Wednesday, June 24, 2009

Against Naturism; If I Had Known

Roddy Lumsden's "Against Naturism" (from his collection The Book of Love) presents the case against nudism—more precisely, the case for clothes:

For me, I have to see the clothes come off:
the way a button’s thumbed through cotton cloth —
a winning move in some exotic game

with no set rules but countless permutations —
or how a summer dress falls to the floor
with momentary mass and with a plash
that stirs us briefly as we ply our passion;

For me, that summer dress's whispering fall quietly echoes Greg Brown's "If I Had Known" (from his CD "Down in There"; covered by Human Shields last Friday):

She was older than me I guess;
summer was invented for her to wear that dress.

I'd never pictured the taking off of that dress quite so explicitly until I read about it in Lumsden's poem. (Another lovely feature of the poem is the striking word "amidkiss"—as in undoing a clasp "amidkiss.")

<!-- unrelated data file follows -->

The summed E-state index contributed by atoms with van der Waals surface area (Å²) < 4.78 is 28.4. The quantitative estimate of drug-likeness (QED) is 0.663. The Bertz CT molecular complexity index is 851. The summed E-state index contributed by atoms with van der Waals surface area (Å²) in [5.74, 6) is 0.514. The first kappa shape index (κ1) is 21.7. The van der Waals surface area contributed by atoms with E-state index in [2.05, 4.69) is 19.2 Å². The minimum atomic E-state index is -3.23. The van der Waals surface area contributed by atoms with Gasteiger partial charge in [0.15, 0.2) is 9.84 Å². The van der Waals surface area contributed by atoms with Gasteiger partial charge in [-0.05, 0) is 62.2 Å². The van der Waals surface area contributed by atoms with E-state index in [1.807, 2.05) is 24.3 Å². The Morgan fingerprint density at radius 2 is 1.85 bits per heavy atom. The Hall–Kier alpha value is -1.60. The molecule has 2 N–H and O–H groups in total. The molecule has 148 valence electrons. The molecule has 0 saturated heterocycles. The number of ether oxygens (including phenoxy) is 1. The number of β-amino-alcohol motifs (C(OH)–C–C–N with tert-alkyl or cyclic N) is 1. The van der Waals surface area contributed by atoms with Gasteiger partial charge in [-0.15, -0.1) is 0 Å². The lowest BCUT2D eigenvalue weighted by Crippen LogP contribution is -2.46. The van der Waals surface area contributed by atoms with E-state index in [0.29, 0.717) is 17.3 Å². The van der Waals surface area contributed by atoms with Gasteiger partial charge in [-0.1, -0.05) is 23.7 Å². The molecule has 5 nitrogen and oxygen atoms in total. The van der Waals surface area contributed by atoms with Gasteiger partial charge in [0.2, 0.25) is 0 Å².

Marilyn Clayton said...

I find it a little disconcerting when there are comments inserted into the poem, making it momentarily confusing....what's the poem, and what's the footnote?

Andrew Shields said...

The poem is italicized (that's my standard way to do it, at least).

Donald Brown said...

I nice topic in these days of, in the words of the Cracker song, "the violent blooms of summer dresses."

When young, I didn't think much about the eroticism of clothing, but that changed a bit in middle age and I remember being struck by how on target these lines from the Pixies are:

"Run outside in the desert heat
Make your dress all wet and send it to me"

Mark Granier said...

Here's my case against "naturism": it usually amounts to dressing for indifference, as if this were, somehow, a VIRTUE.